The purpose of the Journal of the Medical Library Association (JMLA) is more than just archiving data from librarian research. Our goal is to present research findings to end users in the most useful way. The “Knowledge Transfer” model, in its simplest form, has three components: creating the knowledge (doing the research), translating and transferring it to the user, and incorporating the knowledge into use. The JMLA is in the middle part, transferring and translating to the user. We, the JMLA, must obtain the information and knowledge from researchers and then work with them to present it in the most useable form. That means the information must be in a standard acceptable format and be easily readable.
There is a standard, preferred way to write an original research paper. For format, we follow the IMRAD structure. The acronym, IMRAD, stands for Introduction, Methods, Results And Discussion. IMRAD has dominated academic, scientific, and public health journals since the second half of the twentieth century. It is recommended in the “Uniform Requirements for Manuscripts Submitted to Biomedical Journals” . The IMRAD structure helps to eliminate unnecessary detail and allows relevant information to be presented clearly in a logical sequence [2, 3].
Here are descriptions of the IMRAD sections, along with our comments and suggestions. If you use this guide for submission to another journal, be sure to check the publisher's prescribed formats.
The Introduction sets the stage for your presentation. It has three parts: what is known, what is unknown, and what your burning question, hypothesis, or aim is. Keep this section short, and write for a general audience (clear, concise, and as nontechnical as you can be). How would you explain to a distant colleague why and how you did the study? Take your readers through the three steps ending with your specific question. Emphasize how your study fills in the gaps (the unknown), and explicitly state your research question. Do not answer the research question. Remember to leave details, descriptions, speculations, and criticisms of other studies for the Discussion.
The Methods section gives a clear overview of what you did. Give enough information that your readers can evaluate the persuasiveness of your study. Describe the steps you took, as in a recipe, but be wary of too much detail. If you are doing qualitative research, explain how you picked your subjects to be representative.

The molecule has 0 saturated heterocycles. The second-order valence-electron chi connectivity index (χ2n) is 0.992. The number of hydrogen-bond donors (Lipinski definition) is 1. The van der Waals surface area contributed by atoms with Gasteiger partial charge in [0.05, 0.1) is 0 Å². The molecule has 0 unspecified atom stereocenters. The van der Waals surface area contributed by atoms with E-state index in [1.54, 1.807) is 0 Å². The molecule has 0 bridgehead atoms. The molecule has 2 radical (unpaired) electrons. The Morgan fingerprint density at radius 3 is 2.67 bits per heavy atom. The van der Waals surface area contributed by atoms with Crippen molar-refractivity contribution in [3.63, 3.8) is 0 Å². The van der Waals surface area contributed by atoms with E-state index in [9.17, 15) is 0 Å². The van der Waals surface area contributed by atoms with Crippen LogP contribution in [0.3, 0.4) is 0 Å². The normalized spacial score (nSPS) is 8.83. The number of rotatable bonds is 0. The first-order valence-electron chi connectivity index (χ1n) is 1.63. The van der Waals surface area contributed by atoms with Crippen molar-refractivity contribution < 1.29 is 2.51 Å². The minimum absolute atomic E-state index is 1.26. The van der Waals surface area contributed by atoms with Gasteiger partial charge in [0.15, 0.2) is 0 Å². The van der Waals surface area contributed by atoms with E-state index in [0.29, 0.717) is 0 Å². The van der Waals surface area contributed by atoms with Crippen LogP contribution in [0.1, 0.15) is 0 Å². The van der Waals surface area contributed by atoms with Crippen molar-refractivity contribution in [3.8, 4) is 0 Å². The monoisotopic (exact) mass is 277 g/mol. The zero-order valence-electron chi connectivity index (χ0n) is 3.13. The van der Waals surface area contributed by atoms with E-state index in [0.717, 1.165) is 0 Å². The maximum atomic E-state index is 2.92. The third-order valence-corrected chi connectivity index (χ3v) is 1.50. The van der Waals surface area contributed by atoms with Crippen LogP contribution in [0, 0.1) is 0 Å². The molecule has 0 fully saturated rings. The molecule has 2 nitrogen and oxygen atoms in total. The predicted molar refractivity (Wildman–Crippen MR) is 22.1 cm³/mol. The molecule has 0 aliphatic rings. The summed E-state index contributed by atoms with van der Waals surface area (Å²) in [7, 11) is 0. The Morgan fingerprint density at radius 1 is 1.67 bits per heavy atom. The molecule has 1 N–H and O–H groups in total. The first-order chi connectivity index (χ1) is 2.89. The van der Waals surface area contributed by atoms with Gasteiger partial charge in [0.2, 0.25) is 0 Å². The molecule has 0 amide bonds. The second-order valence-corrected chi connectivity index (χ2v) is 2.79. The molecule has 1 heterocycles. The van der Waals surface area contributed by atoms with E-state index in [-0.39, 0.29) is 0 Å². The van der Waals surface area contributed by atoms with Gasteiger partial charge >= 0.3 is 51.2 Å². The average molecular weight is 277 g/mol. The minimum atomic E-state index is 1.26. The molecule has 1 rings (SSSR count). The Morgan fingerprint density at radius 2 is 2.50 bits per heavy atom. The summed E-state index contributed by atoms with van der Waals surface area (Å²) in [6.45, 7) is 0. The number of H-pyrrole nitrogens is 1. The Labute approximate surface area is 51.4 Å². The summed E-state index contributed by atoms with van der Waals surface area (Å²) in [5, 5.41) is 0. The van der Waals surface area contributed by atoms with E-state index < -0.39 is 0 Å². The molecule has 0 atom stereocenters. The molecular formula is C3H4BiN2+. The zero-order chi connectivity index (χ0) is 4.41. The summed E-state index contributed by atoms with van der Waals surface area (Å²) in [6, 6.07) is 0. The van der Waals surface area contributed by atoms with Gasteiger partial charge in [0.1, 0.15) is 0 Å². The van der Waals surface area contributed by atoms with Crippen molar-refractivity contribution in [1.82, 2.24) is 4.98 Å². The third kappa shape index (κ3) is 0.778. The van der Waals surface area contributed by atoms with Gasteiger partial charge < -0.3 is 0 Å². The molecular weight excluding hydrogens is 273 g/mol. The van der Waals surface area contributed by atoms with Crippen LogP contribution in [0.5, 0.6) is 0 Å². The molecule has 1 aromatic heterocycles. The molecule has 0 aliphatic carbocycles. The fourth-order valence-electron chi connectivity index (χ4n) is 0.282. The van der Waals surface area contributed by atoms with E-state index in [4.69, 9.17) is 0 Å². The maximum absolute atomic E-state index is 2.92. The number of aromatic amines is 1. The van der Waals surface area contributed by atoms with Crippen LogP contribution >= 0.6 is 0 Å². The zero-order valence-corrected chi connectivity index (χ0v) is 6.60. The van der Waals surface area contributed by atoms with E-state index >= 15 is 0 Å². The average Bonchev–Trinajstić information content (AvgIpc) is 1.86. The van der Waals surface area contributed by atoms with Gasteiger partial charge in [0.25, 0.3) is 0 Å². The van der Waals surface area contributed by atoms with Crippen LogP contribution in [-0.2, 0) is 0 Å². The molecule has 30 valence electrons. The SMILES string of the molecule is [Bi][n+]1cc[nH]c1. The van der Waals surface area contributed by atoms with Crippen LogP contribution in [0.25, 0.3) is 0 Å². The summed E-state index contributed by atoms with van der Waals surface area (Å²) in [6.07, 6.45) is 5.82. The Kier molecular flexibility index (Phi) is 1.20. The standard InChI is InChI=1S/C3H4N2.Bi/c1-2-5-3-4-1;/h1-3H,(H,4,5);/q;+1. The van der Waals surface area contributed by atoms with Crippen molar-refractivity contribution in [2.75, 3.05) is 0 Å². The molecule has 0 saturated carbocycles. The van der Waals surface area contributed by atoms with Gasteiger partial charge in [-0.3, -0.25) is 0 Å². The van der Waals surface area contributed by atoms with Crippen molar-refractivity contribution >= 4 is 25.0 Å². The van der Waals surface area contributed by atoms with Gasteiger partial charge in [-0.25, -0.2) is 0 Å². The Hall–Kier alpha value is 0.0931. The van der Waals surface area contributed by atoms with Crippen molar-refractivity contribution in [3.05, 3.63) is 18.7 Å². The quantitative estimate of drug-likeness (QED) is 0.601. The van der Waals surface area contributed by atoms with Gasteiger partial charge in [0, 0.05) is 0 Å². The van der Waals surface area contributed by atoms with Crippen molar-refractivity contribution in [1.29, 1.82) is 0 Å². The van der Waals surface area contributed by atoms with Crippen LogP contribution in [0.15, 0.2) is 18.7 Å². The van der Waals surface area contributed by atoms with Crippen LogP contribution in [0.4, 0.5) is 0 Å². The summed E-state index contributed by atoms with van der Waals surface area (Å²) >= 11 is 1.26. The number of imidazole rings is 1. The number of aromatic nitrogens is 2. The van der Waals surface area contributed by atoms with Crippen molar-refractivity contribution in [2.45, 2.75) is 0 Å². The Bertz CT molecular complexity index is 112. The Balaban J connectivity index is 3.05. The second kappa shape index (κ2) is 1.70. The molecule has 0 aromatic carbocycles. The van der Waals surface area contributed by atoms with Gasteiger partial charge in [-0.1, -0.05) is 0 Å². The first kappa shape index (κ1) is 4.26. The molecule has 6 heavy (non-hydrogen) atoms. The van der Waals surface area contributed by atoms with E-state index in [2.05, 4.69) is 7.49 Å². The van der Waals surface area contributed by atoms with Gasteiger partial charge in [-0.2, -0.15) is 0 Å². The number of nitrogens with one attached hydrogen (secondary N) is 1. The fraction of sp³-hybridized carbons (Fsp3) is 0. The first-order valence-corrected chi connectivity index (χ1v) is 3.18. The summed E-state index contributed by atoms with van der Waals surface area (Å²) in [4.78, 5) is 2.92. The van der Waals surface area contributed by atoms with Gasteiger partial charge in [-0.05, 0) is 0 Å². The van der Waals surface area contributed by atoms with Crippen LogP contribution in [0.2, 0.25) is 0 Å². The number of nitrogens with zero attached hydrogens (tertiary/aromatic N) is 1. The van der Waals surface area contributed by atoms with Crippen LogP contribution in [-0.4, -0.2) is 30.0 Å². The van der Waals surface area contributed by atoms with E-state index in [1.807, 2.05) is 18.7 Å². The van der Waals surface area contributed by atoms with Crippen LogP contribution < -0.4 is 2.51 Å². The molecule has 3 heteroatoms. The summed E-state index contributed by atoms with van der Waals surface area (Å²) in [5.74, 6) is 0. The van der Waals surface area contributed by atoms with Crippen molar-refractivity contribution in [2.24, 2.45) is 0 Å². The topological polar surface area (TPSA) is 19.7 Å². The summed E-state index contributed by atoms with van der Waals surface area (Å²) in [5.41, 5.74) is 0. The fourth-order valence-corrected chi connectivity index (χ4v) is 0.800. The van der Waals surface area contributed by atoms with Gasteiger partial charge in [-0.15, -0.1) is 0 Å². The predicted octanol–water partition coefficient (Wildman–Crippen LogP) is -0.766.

You may want to break it into smaller sections with subheadings, for example, context: when, where, authority or approval, sample selection, data collection (how), follow-up, method of analysis. Cite a reference for commonly used methods or previously used methods rather than explaining all the details. Flow diagrams and tables can simplify explanations of methods.
You may use first person voice when describing your methods.
The Results section summarizes what the data show. Point out relationships, and describe trends. Avoid simply repeating the numbers that are already available in the tables and figures. Data should be restricted to tables as much as possible. Be the friendly narrator, and summarize the tables; do not write the data again in the text. For example, if you had a demographic table with a row of ages, and age was not significantly different among groups, your text could say, “The median age of all subjects was 47 years. There was no significant difference between groups (Table).” This is preferable to, “The mean age of group 1 was 48.6 (7.5) years and group 2 was 46.3 (5.8) years, a nonsignificant difference.”
Break the Results section into subsections, with headings if needed. Complement the information that is already in the tables and figures. And remember to repeat and highlight in the text only the most important numbers. Use the active voice in the Results section, and make it lively. Information about what you did belongs in the Methods section, not here. And reserve comments on the meaning of your results for the Discussion section.
Other tips to help you with the Results section: